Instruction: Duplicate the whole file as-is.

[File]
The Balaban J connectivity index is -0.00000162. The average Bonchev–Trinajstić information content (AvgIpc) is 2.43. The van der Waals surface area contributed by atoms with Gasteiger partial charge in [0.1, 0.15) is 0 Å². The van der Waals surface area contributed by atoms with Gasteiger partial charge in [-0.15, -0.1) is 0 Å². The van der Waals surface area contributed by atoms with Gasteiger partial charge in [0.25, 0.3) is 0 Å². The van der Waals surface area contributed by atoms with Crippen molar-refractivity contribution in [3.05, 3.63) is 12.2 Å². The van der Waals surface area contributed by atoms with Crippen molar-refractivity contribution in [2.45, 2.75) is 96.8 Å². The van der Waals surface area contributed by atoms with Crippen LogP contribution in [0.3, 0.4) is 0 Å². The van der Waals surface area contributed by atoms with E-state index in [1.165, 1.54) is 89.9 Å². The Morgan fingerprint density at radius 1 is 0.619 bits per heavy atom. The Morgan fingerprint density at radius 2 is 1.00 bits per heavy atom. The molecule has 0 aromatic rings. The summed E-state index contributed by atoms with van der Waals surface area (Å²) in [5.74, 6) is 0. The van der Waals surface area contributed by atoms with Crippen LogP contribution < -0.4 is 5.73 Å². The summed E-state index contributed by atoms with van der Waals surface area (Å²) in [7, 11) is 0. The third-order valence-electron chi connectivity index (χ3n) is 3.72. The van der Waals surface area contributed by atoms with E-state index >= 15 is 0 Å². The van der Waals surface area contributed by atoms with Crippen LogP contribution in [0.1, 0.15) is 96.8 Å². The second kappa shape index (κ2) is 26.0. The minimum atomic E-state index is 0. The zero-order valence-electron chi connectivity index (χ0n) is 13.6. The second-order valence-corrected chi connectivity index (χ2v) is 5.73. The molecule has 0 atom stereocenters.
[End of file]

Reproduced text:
The Balaban J connectivity index is -0.00000162. The average Bonchev–Trinajstić information content (AvgIpc) is 2.43. The van der Waals surface area contributed by atoms with Gasteiger partial charge in [0.1, 0.15) is 0 Å². The van der Waals surface area contributed by atoms with Gasteiger partial charge in [-0.15, -0.1) is 0 Å². The van der Waals surface area contributed by atoms with Gasteiger partial charge in [0.25, 0.3) is 0 Å². The van der Waals surface area contributed by atoms with Crippen molar-refractivity contribution in [3.05, 3.63) is 12.2 Å². The van der Waals surface area contributed by atoms with Crippen molar-refractivity contribution in [2.45, 2.75) is 96.8 Å². The van der Waals surface area contributed by atoms with Crippen LogP contribution in [0.3, 0.4) is 0 Å². The van der Waals surface area contributed by atoms with E-state index in [1.165, 1.54) is 89.9 Å². The Morgan fingerprint density at radius 1 is 0.619 bits per heavy atom. The Morgan fingerprint density at radius 2 is 1.00 bits per heavy atom. The molecule has 0 aromatic rings. The summed E-state index contributed by atoms with van der Waals surface area (Å²) in [5.74, 6) is 0. The van der Waals surface area contributed by atoms with Crippen LogP contribution < -0.4 is 5.73 Å². The summed E-state index contributed by atoms with van der Waals surface area (Å²) in [7, 11) is 0. The third-order valence-electron chi connectivity index (χ3n) is 3.72. The van der Waals surface area contributed by atoms with E-state index >= 15 is 0 Å². The van der Waals surface area contributed by atoms with Crippen LogP contribution in [0.1, 0.15) is 96.8 Å². The second kappa shape index (κ2) is 26.0. The minimum atomic E-state index is 0. The zero-order valence-electron chi connectivity index (χ0n) is 13.6. The second-order valence-corrected chi connectivity index (χ2v) is 5.73. The molecule has 0 atom stereocenters.